§ 11. Mr. Chisholm
To ask the President of the Board of Trade what estimate he has made of the effect of the pit closure programme on the balance of payments deficit.
§ Mr. Chisholm
Is the Minister aware that we already import 20 million tonnes of foreign coal, some mined by child labour in Colombia, and that the position will get worse if we go ahead with pit closures? Is he further aware that all independent experts—and the Minister's Department in Energy Paper 59—suggest that there will be massive imports of gas if the dash for gas continues? Is he aware that that will have a devastating effect on an already appalling balance of payments deficit which is a brake on growth and the development of full employment?
§ Mr. Eggar
The hon. Gentleman is wrong on almost all counts. No coal mined by child labour is imported to the United Kingdom. We have had a categorical assurance from the Colombian authorities to that effect. It shows a complete misunderstanding about coal production methods in Colombia even to assert that coal is mined by child labour. The hon. Gentleman went on to predict increased imports of gas into the United Kingdom. He seems to be unaware that the share of imports has fallen in the past five years and is predicted to fall further in the next five years. The issues of coal production and generation of electricity by gas are, of course, matters for the comprehensive review which is currently being undertaken.
§ Sir Teddy Taylor
Can my hon. Friend explain why, in a free-trade Europe, it is not possible for us to export coal produced at £40 a tonne to countries such as Germany, which produce lots of coal at £86 a tonne, and could even send us some specialist coal? Has the European Community allowed the Germans a system of huge subsidies for their coal while making it clear that if Britain applied for subsidies for our coal, the answer would be no?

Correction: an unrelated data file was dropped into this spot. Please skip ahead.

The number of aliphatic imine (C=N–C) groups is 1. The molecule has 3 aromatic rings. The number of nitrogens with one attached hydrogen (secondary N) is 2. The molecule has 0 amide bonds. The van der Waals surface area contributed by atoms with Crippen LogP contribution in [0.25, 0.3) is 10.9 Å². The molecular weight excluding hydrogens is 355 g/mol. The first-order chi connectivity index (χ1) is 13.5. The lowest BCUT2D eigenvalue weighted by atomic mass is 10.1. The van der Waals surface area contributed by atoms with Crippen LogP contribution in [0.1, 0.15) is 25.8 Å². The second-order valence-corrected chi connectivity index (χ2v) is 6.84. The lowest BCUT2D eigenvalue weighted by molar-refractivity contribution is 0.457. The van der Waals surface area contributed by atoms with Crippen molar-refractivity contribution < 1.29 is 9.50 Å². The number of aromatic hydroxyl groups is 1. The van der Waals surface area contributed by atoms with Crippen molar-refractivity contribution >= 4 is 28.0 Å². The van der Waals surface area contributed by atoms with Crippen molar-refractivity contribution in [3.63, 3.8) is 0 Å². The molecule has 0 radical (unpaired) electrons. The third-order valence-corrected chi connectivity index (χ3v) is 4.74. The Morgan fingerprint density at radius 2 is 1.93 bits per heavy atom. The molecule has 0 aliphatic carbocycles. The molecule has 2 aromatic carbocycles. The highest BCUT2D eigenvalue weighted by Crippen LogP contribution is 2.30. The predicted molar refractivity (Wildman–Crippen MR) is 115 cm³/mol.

§ Mr. Eggar
The whole future of the EC coal subsidy regime is still to be discussed in the forthcoming years. We cannot export coal because the production costs of British coal are a long way above world coal prices. It is about twice as expensive to produce British deep-mined coal and to get it to the top as to import coal to power stations. One 279 of the challenges that faces British Coal—it will be the subject of the comprehensive review—is to find ways of reducing the costs associated with the production of British deep-mined coal.
Does not the Minister appreciate that there is great anger and frustration among British electricity consumers because of the purchasing of nuclear power from France, power which attracts subsidy under the nuclear levy? Will he terminate the contract in 1993 when it comes up for renewal and thus enable 5 million tonnes of British coal to be used to generate the electricity that would otherwise come from France in the form of nuclear power?